His third album in as many years to tackle the classic U.S. sounds of the '60s, California: Americana, Vol. 3 sees Canadian-Acadian vocalist Roch Voisine abandon the old-school rock & roll and Nashville country of its predecessors in favor of nine of the flower power movement's defining folk-pop hits. Recorded in California itself, the 2010 installment of the successful series pays homage to the state's musical heritage, with faithful performances of the Byrds' Book of Ecclesiastes-inspired "Turn! Turn! Turn! (To Everything There Is a Season)," Crosby, Stills & Nash's "Southern Cross," and the Monkees' Neil Diamond-penned "I'm a Believer," alongside both English and bilingual versions of Scott McKenzie's "San Francisco" and the Mamas & the Papas' "California Dreamin'." Produced by Chad Carlson (Taylor Swift), Voisine's bittersweet melancholic tones, which sound like they've been stuck in a time warp since the Woodstock era, are perfectly suited to the desert-drenched acoustics of America's "A Horse with No Name" and the gentle pastoral folk of Joni Mitchell's "Both Sides Now." But apart from the slightly bluesy reworking of Simon & Garfunkel's The Graduate classic "Mrs. Robinson" and the flashes of sitars and saxophones on the two English/French tracks, he fails to put his own stamp on the proceedings, while the overbearing string section on "God Only Knows" renders the Beach Boys' masterpiece slightly schmaltzy. Five years on from his last batch of original compositions (Sauf Si l'Amour) and Voisine appears content to maintain his retro tribute act, but as affectionate and respectful as these renditions are, their lack of creative spark suggests he might be better moving on to another decade next time round.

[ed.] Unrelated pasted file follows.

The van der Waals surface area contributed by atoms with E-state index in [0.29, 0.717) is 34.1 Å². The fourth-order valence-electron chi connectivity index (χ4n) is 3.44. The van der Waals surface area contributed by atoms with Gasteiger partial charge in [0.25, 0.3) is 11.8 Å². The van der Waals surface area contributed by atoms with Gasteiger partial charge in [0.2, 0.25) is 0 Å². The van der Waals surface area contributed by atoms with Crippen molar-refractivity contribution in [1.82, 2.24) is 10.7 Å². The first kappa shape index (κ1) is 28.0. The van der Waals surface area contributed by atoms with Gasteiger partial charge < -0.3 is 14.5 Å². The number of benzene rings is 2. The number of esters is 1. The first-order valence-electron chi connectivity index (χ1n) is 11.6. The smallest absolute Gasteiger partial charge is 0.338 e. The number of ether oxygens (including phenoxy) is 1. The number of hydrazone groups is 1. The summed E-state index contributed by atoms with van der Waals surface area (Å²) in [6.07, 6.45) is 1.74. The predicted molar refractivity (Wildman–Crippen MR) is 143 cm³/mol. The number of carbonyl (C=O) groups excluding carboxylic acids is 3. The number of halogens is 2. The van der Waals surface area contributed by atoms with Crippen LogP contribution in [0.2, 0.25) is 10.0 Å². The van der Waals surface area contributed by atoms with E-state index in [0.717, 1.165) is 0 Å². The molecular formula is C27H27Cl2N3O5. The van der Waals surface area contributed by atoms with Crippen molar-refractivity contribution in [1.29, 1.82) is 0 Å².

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AllMusic Review by Jon O'Brien